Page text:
At the end of the optimization the prototypes will form a tight approximating simplex to the data. Almost all of the data lumispheres will project to the interior of the simplex.
Again we compare the surface light field with an input photograph, and again the results are attractive but still with slightly dimmer highlights.
We can compare our three estimation techniques (MOVIE). In our experience FQ produces higher fidelity results but has objectionable quantization artifacts. Principal function analysis produces smoother SLFs but with slightly less accuracy. There is not a clear winner--the choice probably depends on the application.
We constructed a 2 plane light field of the same size as our piecewise-linear (uncompressed) surface light field (MOVIE). There were a number of decisions to be made about how to arrange the light field--these are discussed in greater detail in the paper and a tech report. We use the geometry-corrected rendering technique of the Lumigraph paper with the full scanned geometry. These two models are of roughly equal quality: the SLF has sharper surface detail but the lumigraph gets some nice anti-aliasing for free.
If we compress the light field using the VQ strategy of Levoy and Hanrahan (SIGGRAPH 1996) it shows considerable more artifacts than the compressed SLF, despite being 3 times larger (MOVIE). The VQ fails, in part, because the light field resolution is rather low and there is, therefore, less coherence. (Of course increasing the resolution will just increase the size, so that's not an easy solution.)
Now that we have estimated surface light fields, I can describe our rendering algorithm.
First we adaptively subdivide the base mesh to provide a good view-dependent appoximation to the input geometry. Our view-dependent level-of-detail algorithm is similar to Hugues Hoppe's view-dependent extension to progressive meshes but operates on meshes with subdivision connectivity. This subdivision connectivity / lazy wavelet formulation makes texture information and texture distortion transparent to work with.
Second, we render the geometry in false color. The RGBA value in each frame buffer pixels encodes the surface location--a base mesh face ID and barycentric coordinates in that face.
Then we can just scan across the frame buffer maintaining a view direction vector and evaluate the surface light field. (Given the surface location we can lookup the appropriate lumisphere and lookup the normal to "unreflect" it. Then we can compute the value of the lumisphere in the view direction.)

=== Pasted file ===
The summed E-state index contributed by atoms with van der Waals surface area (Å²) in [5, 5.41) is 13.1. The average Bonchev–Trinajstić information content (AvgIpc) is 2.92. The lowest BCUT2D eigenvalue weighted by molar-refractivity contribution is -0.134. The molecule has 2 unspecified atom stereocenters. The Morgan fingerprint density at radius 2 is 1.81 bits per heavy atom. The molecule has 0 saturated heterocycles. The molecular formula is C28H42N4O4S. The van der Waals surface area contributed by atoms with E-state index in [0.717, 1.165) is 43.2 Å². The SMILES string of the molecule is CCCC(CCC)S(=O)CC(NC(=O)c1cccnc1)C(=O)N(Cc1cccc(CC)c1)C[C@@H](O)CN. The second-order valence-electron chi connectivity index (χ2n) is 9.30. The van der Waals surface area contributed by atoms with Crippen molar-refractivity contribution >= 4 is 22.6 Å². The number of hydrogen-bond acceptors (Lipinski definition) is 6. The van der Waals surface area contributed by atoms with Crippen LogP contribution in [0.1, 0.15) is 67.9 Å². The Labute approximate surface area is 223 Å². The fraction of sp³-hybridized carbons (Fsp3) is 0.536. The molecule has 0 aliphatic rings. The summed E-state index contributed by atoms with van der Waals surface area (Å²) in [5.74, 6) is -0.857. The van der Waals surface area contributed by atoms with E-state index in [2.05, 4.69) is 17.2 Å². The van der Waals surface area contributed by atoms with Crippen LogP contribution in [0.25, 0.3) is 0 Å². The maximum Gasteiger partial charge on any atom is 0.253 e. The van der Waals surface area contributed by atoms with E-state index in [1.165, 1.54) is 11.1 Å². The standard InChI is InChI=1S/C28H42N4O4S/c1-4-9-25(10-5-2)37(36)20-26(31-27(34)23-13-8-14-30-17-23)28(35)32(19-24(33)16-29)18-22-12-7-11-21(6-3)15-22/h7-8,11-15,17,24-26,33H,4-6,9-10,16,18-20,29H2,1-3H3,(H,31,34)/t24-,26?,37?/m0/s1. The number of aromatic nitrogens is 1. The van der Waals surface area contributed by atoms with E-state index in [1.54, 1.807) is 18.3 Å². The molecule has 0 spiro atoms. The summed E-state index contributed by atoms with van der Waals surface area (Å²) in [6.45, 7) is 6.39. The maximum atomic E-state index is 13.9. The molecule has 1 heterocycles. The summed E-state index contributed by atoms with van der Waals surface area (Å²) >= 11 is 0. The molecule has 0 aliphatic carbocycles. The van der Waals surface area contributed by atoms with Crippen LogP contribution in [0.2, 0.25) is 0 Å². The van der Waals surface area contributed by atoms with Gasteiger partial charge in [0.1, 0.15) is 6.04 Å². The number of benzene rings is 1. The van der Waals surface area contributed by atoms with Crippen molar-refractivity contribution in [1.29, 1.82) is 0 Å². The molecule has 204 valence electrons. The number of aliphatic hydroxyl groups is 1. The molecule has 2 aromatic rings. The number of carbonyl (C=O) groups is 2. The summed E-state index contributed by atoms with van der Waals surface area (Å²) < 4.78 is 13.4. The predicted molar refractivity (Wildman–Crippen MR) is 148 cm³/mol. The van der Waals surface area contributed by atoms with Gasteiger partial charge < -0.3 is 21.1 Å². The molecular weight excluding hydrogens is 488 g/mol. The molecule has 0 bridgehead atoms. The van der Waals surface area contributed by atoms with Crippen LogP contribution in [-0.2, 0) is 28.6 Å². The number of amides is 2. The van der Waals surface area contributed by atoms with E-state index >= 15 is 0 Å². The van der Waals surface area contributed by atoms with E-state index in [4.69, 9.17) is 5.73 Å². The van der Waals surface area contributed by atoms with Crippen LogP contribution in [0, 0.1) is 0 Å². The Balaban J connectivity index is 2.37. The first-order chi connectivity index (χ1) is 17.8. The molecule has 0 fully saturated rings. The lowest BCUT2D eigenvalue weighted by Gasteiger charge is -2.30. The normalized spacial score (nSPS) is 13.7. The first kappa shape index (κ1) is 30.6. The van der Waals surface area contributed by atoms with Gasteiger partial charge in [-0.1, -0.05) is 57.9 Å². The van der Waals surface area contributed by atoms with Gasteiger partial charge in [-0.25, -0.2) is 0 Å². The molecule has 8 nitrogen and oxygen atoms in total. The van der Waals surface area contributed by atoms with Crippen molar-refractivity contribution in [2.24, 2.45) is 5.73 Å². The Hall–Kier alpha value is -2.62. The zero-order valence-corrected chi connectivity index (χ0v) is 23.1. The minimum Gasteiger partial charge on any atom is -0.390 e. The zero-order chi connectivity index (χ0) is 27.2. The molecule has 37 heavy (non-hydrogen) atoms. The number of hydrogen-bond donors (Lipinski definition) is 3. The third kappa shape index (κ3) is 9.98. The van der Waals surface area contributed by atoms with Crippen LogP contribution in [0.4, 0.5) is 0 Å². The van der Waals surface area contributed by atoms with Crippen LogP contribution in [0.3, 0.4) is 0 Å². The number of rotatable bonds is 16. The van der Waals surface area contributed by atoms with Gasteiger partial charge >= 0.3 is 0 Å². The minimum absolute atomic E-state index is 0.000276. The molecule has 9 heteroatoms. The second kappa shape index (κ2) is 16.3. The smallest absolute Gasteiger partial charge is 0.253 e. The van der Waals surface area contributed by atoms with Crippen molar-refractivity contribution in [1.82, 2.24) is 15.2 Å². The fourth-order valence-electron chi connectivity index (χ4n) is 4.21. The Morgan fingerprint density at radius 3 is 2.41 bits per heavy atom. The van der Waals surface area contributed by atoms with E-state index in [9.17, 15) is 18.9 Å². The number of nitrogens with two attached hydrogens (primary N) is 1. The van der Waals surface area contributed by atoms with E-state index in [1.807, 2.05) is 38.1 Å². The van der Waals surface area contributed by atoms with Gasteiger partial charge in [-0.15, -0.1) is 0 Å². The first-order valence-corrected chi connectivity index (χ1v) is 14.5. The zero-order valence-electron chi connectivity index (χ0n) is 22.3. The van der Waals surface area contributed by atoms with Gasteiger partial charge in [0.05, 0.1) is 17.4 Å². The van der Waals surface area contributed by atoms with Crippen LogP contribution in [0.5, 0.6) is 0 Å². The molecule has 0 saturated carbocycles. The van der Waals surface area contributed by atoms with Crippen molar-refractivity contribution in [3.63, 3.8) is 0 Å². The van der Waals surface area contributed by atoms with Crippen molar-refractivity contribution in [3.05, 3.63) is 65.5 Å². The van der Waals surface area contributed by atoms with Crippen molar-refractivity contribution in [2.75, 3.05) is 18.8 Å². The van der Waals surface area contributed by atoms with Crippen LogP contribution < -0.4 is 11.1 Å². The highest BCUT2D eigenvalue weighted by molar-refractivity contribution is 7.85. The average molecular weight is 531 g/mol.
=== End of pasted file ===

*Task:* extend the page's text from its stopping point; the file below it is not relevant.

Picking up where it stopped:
Here is a screen capture (MOVIE) of our interactive viewer running on a 550 MHz pentium 3 xeon using no 3D graphics hardware. The first model is a pointwise-faired fish, and the second is a PFA elephant. This shows that we can render interactively straight from the compressed representation.
Now I'll briefly describe some editing operations. It's important to note that these editing operations are not physically correct. The paper describes the fairly restrictive conditions under which they would actually be accurate. We violate these conditions, but still get plausible results.
The first operation is lumisphere filtering. We apply a simple bias function to the values in the lumisphere, making the specular lobes taller and narrower. This makes the surface appear glossier.
Here is an animation of the surface becoming more glossy (MOVIE).
Although a lumisphere is not a radiance environment map (REM) the reflected lumispheres are similar to REMs and if we rotate the lumispheres it gives the impression of rotating the environment around the object.
Again treating the reflected lumispheres as approximate REMs we can perform arbitrary deformations on a SLF and produce plausible renderings of the deformed model. As I noted the restrictions on our editing techniques are described in the paper, but I will point out that neither environment rotation nor deformation deal properly with the diffuse component of the surface color.
Here is an animation of the fish undergoing deformation.
Summary TODO
  • Better geometry-to-image registration: the current geometry to image registration is no better than the user input which is a problem. We should use the user input as a starting point to some more general optimization.
  • More complex surfaces: In particular we should try out surface light fields on objects with vague surfaces like stuffed animals because these are objects that have been successfully modeled using light field / lumigraph / view-dependent texture mapping techniques.
  • Derive geometry from images: As I mentioned, scanning specular objects is not particular easy. It would be good to skip this step by deriving the geometry directly from the images using some sort of multiview stereo algorithm. Unfortunately stereo isn't particularly easy to apply to shiny objects either, so this could be a challenging and interesting area of future work.
  • Combining FQ and PFA: Function quantization uses a set of 0-dimensional subspaces to approximate the data, and PFA uses a single higher-dimensional space. If we use a set of higher-dimensional spaces (aka non-linear regression) we can hopefully achieve the best of both worlds.
We had fruitful discussion with the people listed here as well as others. We are also very grateful for the use of the Stanford Spherical Gantry.
I'll end with a movie showing our two example surface light fields together at last. (And coincidentally showing compositing of surface light fields.)

Any questions? (Actually, I'd also recommend reading the paper; it goes into a bit more detail than this talk.)